To explain the ramification of restricting the use of cosets, we recall from the previous section the justifications for choosing the three candidates C1, C2 and C3. C2 is useful for biased data with many sequences of consecutive 0’s or 1’s, while C3 is useful for non-biased data. Because of data locality, we can expect consecutive words in the memory line to either be all biased or not. In the former case, not using C3 will not hurt much, and in the latter case, not using C2 will not hurt much.
To evaluate the effect of restricting the use of cosets on the write energy, we plot in Figure 5 the write energy of 4cosets, 3cosets (that unrestrictedly uses candidates C1, C2 and C3) and the restricted coset coding (called 3-r-cosets). We draw two observations from this figure. First, 3cosets only slightly increases the write energy over 4cosets. Second, reducing the number of auxiliary information by the proposed restricted method increases very little the write energy relative to 4cosets. The main advantage of restricting the coset candidates will be clear in the next section where we use WLC to make room in the memory line for embedding the auxiliary information.
Vi WLCRC: Integrating WLC with Restricted Coset Encoding
In this section, we will use WLC to make enough room in the memory line to store the auxiliary symbols of the restricted coset encoding. Because of the reduction in the auxiliary information needed for 3-r-cosets, WLC will be able to provide the necessary room in 91% of memory lines to embed the auxiliary symbols. A global bit (symbol) per memory line will be used to flag the lines that cannot be compressed. Those lines will be written in memory without encoding.
Figure 6(a) shows the WLC that compresses the 6 most significant bits of each 64-bit word of a 512-bit memory line. In this figure, each row represents the 64-bits, , of each of the eight words, , . WLC compresses the memory line as long as all six MSBs, , of each word are ‘000000’ or ‘111111’. Thus, it splits each word into two parts: the five reclaimed bits, , and the data bits , which are not changed by the compression. When decompressing the word, bit is extended to the reclaimed bits, similar to sign extension. The five reclaimed bits will be used to store the auxiliary bits of the 3-r-coset encoding at 16-bit granularity.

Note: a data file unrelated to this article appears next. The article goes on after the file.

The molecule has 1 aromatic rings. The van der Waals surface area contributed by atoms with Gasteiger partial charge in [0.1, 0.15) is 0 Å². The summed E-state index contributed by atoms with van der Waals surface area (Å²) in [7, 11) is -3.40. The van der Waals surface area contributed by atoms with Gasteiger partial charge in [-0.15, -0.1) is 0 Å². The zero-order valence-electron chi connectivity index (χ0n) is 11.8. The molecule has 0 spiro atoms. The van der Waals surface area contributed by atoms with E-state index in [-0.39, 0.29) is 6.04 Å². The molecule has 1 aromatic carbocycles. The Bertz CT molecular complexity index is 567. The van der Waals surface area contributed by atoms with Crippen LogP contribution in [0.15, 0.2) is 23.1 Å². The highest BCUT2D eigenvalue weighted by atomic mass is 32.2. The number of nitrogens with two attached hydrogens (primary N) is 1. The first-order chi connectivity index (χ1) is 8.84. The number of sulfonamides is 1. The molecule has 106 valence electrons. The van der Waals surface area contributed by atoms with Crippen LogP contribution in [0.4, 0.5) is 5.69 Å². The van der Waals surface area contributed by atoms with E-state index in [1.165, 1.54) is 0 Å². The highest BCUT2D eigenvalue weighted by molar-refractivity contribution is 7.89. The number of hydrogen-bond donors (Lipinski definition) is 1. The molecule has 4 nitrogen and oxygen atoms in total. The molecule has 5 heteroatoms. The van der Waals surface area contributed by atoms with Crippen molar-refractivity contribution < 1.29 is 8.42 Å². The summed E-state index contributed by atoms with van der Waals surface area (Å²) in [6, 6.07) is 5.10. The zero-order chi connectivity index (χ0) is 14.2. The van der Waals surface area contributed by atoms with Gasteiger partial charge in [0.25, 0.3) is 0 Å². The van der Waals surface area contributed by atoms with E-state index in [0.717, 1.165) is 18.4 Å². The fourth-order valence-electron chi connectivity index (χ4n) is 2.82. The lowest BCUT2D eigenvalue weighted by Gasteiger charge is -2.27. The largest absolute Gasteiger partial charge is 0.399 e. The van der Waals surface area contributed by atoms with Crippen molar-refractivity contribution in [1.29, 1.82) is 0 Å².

Figure 6(b) shows the format of the restricted coset encoding at a 16-bit granularity. Specifically, each 64-bit word is divided into 4 data blocks, ’, ’, ’, and ’. To record the coset restriction used for encoding each 16-bit data block in a word, we use bit to determine which group of , or , is used to encode the four 16-bits data blocks in the 64-bit word. Then, the four bits, , are used to identify which coset candidate (restricted by the specified group) is used in each data block.
Algorithm 1 is a pseudo-code for WLCRC-16 where the eight 64-bit words, , , are independently encoded in parallel when the memory line is compressible (Line 1-2). To encode a word, , it is divided into 4 sub-words , (Line 3), and the sub-words are encoded in parallel using the three cosets C1, C2 and C3. Then, the energy cost, , of encoding using C is computed for and . This allows the estimation of
. This allows the estimation ofand , which are the costs of encoding using C1 or C2 and using C1 or C3, respectively (line 4). Finally, the encoding with minimum cost is selected to be written in memory.
Note that, driven by the compressed format, we applied the coset restriction to the data blocks in a 64-bit word, rather than to the entire memory line, as described in the previous section. Hence, our proposed encoding, called WLCRC, applies only to data blocks at granularities of 8, 16, 32 and 64 bits. However, to apply WLCRC at 8-bit granularity, eight bits must be reclaimed by WLC from each word. To apply it at 32-bit granularity, only three bits must be reclaimed. At 64-bit granularity, WLCRC is identical to the unrestricted 3cosets encoding in which also two bits need to be reclaimed.
Finally, we note that WLC can be integrated with unrestricted 3cosets or 4cosets encodings, as long as WLC can reclaim enough bits to embed the auxiliary bits for the encoding. For example, to use WLC with 4cosets at data block granularities of 8, 16, 32 or 64 bits, WLC has to reclaim 16, 8, 4 and 2 bits per word, respectively. Note, however, that according to Figure 4, as long as the number of reclaimed bits per word is less than 6 (-MSBs with ), WLC compresses 91% of the memory lines. Otherwise it compresses fewer than 55% of the lines. In summary, the selection of data block granularity and restricted/unrestricted encoding is a trade-off between the encoding overhead and the write energy reduction.
Vi-a WLCRC Architecture